1. I am really cool. If you need a confidence boost, encourage a sibling to have a kid. That kid will adore you for reasons you will not really understand. You will be the recipient of unsolicited hugs and tugs-on-the-sleeve that indicate a request to play. Never again in life will you be so popular.
2. I am f-ing hilarious. Also for reasons you will not really understand, your niece/nephew will make you feel like Chris Rock killing it in a club on Saturday night. All it takes is funny faces and inane games like, “Let’s run in circles for a half hour until we get kind of dizzy and want to barf.” After you send him/her home for the night, you will briefly consider a career in comedy. Your loving significant other will steer you away from this, but it’s nice while it lasts.
3. I’m never the bad guy. Though you may care about your nieces and nephews learning right from wrong and all that good stuff, you don’t have to care about being the one to teach them right from wrong. They can slap each other like two hormonal girls in middle school, get ice cream all over themselves and their nearby surroundings, and throw rocks in the pool until the filter stops working. You don’t have to scold them. In fact, when they get put in the corner for a timeout, you can be in the background giving them a pouty face of solidarity, whispering that you’ll have a lollipop waiting when the punishment is over.
4. I am inspiring. This will blow your mind, so get ready: Your nieces and nephews will aspire to be you. They will look up to you as if you actually know what the hell you’re doing in life. They will want to go where you go, see what you see. They will ask you questions and expect you to have the answers. They will hold your hand when they are scared. They will look to you for guidance, for reaching things on high shelves, for assurances that their scraped-up knees will be OK. They will trust you because, in their eyes, you are all-knowing.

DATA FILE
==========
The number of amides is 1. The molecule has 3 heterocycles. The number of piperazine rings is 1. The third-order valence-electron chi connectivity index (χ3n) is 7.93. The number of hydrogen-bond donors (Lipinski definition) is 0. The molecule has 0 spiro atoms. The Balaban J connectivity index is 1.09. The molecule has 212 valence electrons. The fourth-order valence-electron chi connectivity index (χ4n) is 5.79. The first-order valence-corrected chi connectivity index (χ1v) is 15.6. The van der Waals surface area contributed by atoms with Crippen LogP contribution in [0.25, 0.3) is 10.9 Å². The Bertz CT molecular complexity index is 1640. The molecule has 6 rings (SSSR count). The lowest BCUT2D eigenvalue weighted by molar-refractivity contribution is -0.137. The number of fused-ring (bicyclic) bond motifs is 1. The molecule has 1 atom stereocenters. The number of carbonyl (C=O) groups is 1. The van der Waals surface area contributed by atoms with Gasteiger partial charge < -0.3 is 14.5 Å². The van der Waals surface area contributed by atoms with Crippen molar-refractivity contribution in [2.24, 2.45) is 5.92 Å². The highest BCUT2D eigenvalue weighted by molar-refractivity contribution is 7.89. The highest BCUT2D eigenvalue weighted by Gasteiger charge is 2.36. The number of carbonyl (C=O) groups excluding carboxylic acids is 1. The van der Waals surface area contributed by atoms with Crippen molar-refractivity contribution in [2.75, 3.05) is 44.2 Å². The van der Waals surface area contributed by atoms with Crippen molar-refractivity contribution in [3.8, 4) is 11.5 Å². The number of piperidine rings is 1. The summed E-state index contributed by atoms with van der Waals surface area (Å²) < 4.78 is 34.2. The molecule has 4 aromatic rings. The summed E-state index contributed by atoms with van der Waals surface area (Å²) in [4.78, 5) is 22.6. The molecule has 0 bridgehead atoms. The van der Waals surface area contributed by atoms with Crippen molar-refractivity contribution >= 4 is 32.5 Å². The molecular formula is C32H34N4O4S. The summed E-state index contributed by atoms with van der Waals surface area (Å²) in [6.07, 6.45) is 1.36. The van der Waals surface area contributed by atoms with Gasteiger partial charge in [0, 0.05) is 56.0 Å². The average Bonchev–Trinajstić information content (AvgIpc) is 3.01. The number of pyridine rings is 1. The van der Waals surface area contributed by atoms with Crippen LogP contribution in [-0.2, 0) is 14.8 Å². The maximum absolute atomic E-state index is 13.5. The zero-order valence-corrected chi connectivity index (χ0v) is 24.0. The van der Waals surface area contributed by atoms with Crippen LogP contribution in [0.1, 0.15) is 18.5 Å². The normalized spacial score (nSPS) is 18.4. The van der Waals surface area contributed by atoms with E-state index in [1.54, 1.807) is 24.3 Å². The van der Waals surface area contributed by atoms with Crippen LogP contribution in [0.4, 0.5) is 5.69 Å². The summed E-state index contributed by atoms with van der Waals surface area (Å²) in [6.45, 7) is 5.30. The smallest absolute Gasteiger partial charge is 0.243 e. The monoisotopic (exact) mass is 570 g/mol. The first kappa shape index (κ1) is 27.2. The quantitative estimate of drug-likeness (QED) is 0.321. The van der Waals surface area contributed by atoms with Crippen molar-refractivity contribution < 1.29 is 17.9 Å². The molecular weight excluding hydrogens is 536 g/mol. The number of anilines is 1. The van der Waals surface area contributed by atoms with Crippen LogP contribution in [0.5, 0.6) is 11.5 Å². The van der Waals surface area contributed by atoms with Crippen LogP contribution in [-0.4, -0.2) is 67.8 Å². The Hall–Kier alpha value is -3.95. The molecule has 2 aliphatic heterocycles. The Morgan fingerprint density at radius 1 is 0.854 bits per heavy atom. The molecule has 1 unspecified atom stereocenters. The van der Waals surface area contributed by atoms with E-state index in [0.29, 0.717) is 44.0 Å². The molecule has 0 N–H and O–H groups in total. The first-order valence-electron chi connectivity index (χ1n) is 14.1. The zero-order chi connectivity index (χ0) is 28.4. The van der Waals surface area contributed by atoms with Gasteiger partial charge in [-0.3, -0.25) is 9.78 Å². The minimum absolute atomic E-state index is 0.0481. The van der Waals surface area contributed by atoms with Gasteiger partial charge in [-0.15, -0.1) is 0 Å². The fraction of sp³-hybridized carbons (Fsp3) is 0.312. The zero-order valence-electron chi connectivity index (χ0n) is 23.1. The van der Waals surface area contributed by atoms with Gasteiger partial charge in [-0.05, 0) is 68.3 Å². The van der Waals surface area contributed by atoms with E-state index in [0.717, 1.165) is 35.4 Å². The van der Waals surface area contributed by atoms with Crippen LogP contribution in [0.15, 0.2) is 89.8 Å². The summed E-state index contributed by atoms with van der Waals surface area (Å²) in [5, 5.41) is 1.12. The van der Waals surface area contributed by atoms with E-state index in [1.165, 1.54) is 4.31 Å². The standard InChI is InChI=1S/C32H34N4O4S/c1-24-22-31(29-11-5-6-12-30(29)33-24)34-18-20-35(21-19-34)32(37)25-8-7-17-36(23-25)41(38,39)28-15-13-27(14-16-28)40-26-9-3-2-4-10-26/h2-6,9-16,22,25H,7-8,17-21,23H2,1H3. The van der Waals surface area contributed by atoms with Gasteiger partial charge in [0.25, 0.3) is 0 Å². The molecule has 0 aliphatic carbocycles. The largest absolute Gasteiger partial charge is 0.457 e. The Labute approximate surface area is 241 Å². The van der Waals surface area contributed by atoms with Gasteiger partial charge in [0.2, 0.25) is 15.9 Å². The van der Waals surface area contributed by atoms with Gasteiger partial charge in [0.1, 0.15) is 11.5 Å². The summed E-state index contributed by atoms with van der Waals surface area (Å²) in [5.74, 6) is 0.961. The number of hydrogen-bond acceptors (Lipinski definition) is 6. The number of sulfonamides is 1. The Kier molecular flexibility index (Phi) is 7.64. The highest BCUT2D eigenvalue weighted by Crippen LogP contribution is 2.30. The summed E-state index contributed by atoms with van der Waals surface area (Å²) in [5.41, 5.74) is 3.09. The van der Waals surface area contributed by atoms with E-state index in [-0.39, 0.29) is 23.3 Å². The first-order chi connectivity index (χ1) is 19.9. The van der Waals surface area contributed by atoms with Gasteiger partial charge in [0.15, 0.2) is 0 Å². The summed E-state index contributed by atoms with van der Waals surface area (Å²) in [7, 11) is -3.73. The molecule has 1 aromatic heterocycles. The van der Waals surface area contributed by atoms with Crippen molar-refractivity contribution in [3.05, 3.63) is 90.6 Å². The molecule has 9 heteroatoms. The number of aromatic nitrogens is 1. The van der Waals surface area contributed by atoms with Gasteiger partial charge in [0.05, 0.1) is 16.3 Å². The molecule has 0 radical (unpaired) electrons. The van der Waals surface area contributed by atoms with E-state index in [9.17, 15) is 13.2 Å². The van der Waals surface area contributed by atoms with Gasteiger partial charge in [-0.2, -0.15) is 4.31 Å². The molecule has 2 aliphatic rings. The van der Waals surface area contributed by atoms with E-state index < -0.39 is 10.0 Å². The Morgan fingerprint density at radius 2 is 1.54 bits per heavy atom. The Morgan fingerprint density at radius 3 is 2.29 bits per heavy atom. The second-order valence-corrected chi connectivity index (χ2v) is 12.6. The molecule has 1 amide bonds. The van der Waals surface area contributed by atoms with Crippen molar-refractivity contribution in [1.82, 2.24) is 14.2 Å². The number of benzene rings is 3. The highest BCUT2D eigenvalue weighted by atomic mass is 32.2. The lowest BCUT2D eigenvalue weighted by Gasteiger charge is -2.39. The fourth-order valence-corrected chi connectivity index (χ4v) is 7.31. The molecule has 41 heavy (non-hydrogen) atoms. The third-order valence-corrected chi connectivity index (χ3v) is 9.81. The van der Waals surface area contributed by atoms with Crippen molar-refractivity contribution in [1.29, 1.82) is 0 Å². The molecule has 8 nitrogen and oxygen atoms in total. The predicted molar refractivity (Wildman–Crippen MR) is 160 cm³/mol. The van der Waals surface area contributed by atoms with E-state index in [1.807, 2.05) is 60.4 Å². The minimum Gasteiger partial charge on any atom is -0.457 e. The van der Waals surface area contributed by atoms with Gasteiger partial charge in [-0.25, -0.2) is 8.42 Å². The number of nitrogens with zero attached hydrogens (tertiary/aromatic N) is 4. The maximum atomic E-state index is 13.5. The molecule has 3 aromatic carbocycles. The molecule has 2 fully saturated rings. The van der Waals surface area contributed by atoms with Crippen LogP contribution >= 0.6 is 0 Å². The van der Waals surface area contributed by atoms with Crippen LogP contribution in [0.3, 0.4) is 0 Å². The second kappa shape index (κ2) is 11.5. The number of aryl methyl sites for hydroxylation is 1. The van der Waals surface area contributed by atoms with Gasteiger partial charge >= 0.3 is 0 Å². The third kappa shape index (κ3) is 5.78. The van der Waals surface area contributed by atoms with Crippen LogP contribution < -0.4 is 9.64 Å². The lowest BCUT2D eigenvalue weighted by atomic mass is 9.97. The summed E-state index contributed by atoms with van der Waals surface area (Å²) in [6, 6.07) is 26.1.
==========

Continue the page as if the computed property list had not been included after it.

5. I am inspired. Somehow, even though you’re aware you know much more than the children before you, you also realize you know nothing at all. You may have been around children before, but until they are of your own blood, you don’t really engage with them. There is no investment until they bear striking resemblance to the kid brother or sister you grew up with all those years. Only then do you embrace their little bodies with true emotion. Only then do you see the world as they see it—this magical, mystical place of discovery and optimism and possibility. Only then do you really forget yourself—even just for the minutes or hours you spend together—and learn what it’s like to be consumed by another human. That—that overwhelming love and wonder that trumps petty stresses and distractions—is inspiring.
A few weeks ago, my sister and Willy brought the boys down for a visit and when they left, I said to my fiancé, “I can’t even remember what was on my to-do list today.” It’s perspective, I guess. A reminder of what’s truly important. That’s what they give you.
Kim Hooper | Copywriter & Novelist | Also, my sister